According to reports in local media, the Maine state legislature's revenue forecasting committee is estimating that sales of recreational marijuana will begin in June, not this month as previously expected.
A three-month delay will mean less take in tax money for the state. Maine has lowered its forecast for tax monies from recreational marijuana to $500,000 for the current fiscal year (2020), which ends on June 30. Its previous forecast, assuming a March launch, was $2.2 million.
The delay is due to a longer-than-expected waiting period for the first round of conditional recreational licenses. These are to be awarded to marijuana companies for dispensaries and facilities used in cannabis cultivation and processing. The relatively sparsely populated state has received almost 200 applications.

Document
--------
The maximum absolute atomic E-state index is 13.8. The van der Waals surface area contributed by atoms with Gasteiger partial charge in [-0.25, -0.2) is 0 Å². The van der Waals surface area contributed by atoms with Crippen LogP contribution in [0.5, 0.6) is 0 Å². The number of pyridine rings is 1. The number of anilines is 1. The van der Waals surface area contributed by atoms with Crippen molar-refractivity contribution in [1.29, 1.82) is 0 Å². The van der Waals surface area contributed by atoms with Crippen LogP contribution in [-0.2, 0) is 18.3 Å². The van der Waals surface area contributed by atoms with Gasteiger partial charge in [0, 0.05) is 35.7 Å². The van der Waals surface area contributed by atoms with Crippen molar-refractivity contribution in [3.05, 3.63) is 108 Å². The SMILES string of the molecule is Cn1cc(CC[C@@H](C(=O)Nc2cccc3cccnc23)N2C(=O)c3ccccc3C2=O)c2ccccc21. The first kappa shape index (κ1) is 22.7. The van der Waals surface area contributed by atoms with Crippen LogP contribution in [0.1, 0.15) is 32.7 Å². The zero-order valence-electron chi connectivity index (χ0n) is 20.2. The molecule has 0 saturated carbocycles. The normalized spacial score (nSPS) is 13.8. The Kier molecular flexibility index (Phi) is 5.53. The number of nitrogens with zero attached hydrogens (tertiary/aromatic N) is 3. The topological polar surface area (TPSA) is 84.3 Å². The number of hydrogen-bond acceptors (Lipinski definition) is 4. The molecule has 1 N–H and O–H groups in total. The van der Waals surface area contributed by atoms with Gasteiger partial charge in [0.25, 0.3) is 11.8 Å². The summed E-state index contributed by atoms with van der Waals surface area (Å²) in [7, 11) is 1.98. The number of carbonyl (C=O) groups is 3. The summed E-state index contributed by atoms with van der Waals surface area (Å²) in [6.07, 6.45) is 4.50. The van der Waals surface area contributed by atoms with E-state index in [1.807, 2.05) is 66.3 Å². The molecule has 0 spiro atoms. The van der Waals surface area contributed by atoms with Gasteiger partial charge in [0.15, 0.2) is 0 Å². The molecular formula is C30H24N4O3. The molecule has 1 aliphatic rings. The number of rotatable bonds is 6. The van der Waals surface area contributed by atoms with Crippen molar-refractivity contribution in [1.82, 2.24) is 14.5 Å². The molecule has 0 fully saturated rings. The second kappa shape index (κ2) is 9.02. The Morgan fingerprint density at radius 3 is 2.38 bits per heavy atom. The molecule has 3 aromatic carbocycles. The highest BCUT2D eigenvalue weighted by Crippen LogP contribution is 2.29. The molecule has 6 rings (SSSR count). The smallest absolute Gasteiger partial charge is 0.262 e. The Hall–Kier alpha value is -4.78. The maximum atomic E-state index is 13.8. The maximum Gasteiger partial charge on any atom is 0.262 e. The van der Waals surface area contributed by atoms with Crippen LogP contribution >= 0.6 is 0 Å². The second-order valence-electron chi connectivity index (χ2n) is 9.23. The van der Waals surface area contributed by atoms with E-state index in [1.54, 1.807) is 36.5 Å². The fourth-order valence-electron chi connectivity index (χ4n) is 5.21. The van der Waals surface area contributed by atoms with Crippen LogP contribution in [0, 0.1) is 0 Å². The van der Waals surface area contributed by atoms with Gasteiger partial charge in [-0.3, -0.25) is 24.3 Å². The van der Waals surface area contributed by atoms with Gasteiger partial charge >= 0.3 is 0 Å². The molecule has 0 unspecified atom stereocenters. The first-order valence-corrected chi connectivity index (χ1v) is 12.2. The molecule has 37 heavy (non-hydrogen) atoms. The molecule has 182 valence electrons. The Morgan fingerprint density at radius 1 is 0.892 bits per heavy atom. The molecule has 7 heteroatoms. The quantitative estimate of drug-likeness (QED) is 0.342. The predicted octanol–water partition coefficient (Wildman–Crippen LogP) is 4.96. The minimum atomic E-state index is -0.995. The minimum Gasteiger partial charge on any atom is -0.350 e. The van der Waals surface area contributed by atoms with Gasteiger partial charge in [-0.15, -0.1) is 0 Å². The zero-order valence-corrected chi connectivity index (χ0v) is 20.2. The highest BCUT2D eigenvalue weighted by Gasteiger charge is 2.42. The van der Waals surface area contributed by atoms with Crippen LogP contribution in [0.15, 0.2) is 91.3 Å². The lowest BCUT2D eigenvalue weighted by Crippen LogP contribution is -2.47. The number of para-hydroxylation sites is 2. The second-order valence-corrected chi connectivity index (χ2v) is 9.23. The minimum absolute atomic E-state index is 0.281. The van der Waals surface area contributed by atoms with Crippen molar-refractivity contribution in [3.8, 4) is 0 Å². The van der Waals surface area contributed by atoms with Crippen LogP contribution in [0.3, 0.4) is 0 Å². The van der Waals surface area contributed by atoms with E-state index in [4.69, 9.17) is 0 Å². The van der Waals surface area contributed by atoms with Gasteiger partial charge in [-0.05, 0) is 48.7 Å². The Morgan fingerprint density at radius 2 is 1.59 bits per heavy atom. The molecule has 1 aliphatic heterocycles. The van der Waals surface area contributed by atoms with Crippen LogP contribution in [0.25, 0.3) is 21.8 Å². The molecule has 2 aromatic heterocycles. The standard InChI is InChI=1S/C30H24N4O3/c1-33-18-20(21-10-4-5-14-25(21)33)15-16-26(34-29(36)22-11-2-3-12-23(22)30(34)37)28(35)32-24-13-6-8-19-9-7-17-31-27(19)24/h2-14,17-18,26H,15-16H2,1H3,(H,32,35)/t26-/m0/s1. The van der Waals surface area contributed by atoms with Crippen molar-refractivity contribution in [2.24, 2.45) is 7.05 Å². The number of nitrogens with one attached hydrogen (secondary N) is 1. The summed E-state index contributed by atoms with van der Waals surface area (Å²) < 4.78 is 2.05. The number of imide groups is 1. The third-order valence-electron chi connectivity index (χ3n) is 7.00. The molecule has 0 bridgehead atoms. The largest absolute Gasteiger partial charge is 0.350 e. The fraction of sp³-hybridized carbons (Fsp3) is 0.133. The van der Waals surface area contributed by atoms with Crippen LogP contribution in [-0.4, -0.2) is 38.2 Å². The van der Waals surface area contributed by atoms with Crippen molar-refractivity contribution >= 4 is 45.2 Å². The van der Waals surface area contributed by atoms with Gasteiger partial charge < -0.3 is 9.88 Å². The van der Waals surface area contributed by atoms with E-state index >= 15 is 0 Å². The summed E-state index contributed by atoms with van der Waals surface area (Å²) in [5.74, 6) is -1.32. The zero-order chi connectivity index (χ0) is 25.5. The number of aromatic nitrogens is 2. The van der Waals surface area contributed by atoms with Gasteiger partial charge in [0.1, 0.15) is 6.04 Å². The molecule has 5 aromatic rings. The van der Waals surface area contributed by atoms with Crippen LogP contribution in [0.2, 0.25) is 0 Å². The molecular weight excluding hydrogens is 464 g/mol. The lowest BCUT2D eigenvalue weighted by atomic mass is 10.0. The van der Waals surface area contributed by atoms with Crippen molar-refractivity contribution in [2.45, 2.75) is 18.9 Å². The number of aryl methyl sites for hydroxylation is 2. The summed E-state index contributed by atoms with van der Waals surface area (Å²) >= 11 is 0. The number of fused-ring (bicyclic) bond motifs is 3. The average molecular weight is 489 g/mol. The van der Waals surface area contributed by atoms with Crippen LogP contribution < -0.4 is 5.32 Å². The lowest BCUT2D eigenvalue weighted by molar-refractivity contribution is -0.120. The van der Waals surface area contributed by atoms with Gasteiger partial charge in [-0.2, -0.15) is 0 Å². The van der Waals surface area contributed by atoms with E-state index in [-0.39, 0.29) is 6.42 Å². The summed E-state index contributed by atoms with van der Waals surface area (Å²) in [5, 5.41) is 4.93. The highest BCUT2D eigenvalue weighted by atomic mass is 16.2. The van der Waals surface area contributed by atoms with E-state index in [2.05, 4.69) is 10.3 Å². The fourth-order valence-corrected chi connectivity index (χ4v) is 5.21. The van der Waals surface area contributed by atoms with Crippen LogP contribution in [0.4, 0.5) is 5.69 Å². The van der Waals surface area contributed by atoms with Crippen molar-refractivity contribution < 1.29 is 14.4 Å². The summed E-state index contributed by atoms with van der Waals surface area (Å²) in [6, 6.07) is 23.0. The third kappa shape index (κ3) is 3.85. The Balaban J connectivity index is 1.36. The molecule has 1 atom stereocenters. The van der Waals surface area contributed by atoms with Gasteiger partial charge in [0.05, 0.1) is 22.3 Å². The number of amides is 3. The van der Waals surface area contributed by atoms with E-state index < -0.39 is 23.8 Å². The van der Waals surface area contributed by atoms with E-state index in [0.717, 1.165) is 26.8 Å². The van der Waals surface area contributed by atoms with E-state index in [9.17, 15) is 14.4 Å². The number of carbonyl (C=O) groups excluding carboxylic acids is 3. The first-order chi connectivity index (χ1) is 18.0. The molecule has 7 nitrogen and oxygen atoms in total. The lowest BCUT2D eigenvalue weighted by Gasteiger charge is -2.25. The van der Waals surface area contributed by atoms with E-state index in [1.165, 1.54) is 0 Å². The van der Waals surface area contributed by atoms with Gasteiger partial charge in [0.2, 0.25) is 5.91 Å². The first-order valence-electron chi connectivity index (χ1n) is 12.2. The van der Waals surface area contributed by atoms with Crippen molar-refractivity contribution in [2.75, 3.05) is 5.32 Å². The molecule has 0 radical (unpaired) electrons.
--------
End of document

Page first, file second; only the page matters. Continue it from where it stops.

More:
One major reason for this is the lack of a testing laboratory in the state. According to a report in the Portland Press Herald, only one such facility is close to securing the necessary licensing to operate.
Once a conditional license is obtained, the applicant is required to secure final approval from local authorities in the municipality where it's operating. Certain locales in the state can take up to a year to grant this approval.
Recreational marijuana is on a slow burn in Maine; its legalization was effected in a ballot measure in 2016. Medical marijuana was first legalized in 1999, and today is a thriving business.
One publicly traded company involved in the sector in Maine is Curaleaf (OTC:CURLF), which operates a medical cannabis dispensary in the town of Auburn. It is not known at this time whether Curaleaf is one of the applicants for a recreational license, although it seems rather likely.
Curaleaf stock sagged by almost 8% on Tuesday.